King Charles to have day of private reflection at Highgrove after momentous week

New British monarch has returned to his Highgrove home and will not perform any public duties on Thursday

King Charles III behind the coffin of Queen Elizabeth II as it is brought into Westminster Hall, London, where it will lie in state before her funeral on Monday. PA
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King Charles III is to have some time away from public duties on Thursday and will spend the day in private reflection after a momentous period in which he became the new British monarch.

The king is not expected to attend any public events on Thursday and has returned to his Highgrove home in Gloucestershire.

In the guidelines known as “London Bridge”, which detail plans for the aftermath of Queen Elizabeth II's death, a day was set aside for the new monarch to have some time away from public duties.

The period will allow the king to pause, but it is understood he will be working to prepare for his new role and will already be receiving his red boxes of state papers.

The new monarch led the royal family in a public display of homage to the late queen on Wednesday by walking behind her coffin with his siblings, sons and other relatives as it was carried into Westminster Hall, where it will lie in state until the funeral on Monday.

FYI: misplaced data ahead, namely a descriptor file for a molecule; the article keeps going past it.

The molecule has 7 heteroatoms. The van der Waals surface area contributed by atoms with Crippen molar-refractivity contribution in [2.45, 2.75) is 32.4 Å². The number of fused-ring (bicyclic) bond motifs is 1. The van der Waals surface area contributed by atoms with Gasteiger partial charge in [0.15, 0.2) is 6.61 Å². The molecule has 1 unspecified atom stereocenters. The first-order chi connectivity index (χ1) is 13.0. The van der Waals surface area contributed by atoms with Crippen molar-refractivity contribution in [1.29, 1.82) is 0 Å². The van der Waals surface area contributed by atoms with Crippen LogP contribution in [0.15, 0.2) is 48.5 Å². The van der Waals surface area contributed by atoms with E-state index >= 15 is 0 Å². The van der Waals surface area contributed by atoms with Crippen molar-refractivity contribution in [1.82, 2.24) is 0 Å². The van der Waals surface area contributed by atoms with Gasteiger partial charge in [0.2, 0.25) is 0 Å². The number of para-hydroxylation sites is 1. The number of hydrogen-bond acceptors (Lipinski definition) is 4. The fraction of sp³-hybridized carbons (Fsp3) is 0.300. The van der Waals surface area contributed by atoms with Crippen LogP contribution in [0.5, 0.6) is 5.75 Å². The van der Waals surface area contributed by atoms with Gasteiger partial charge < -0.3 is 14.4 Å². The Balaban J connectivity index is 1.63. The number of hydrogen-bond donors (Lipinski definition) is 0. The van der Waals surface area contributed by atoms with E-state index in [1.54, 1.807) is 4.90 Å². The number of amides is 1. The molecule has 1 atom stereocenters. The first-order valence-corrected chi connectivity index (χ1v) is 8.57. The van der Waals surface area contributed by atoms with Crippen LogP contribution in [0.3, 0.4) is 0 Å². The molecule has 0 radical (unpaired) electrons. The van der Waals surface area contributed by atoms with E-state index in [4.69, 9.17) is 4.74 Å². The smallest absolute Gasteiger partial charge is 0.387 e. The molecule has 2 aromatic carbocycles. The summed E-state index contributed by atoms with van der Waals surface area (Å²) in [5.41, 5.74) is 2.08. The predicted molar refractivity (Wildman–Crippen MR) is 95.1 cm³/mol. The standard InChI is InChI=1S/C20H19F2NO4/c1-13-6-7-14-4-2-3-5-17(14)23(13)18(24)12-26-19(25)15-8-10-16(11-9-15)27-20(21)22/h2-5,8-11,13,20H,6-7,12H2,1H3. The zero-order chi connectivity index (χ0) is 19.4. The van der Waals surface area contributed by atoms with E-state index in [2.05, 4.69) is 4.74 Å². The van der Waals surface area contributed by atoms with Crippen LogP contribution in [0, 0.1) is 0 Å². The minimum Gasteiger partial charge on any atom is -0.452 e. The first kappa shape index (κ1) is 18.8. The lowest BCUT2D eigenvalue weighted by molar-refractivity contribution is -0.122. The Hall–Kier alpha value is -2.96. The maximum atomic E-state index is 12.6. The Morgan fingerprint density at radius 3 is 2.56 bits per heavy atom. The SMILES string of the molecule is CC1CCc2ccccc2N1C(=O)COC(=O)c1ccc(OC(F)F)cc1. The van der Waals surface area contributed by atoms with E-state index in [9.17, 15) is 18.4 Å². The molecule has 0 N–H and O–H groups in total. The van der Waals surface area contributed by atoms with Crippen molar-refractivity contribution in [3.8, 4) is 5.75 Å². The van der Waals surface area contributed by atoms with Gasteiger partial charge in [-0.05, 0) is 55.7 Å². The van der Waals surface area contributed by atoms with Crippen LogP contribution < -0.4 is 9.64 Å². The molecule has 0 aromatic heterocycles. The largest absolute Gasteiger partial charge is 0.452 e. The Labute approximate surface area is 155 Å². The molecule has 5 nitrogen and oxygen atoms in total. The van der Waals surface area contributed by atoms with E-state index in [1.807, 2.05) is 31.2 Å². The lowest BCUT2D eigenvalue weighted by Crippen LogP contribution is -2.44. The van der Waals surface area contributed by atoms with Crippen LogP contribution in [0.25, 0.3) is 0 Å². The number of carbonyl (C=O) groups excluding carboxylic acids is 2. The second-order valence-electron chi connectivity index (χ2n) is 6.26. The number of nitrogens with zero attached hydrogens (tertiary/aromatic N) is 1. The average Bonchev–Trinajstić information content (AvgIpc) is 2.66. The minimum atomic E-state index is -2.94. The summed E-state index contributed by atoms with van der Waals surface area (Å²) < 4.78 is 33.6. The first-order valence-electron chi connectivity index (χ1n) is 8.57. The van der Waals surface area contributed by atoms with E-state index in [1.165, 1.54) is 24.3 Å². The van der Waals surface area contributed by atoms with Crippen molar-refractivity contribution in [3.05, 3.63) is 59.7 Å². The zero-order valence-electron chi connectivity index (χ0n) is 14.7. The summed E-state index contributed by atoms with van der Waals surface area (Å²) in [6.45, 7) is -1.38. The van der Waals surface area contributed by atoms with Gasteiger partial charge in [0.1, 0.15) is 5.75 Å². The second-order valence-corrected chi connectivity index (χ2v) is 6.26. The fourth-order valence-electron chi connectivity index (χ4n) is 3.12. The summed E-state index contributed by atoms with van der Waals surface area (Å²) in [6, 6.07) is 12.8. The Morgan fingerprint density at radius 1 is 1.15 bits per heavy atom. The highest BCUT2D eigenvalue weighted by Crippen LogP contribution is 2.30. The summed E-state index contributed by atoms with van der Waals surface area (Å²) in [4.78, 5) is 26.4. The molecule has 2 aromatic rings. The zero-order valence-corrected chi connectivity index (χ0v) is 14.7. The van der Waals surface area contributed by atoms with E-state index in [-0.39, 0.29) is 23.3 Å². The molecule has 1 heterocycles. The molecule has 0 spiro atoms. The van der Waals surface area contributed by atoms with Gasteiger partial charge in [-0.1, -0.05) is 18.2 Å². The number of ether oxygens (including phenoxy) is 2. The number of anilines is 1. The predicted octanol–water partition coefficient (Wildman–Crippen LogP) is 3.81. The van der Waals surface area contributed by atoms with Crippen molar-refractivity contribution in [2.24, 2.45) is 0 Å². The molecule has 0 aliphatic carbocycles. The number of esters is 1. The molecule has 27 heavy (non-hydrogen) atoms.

Watched by tens of thousands lining the route from Buckingham Palace, the king delivered his mother to the hands of the nation for a period of four days.

The public pay their respects to Queen Elizabeth II at Westminster — in pictures

Every day of the year, except Christmas Day, he will receive from government ministers — and from representatives in Commonwealth and foreign countries — information in the form of policy papers, Cabinet documents and Foreign Office telegrams.

The correspondence also includes a daily summary of events in Parliament, letters and other state papers which are sent by his private secretary in the red boxes also used by government ministers to carry confidential documents.

Queen Elizabeth II's coffin procession from Buckingham Palace — in pictures

All of the papers have to be read and, where necessary, approved and signed.

The red boxes are made by leather goods company Barrow and Gale but it is not known if King Charles has received a new set or is using the queen’s boxes for the time being.

The late queen still used the boxes that were made for her on her coronation in 1953, having had them refurbished over the years.

This is the moment Queen Elizabeth II left Buckingham Palace for the last time — video

Updated: September 15, 2022, 10:28 AM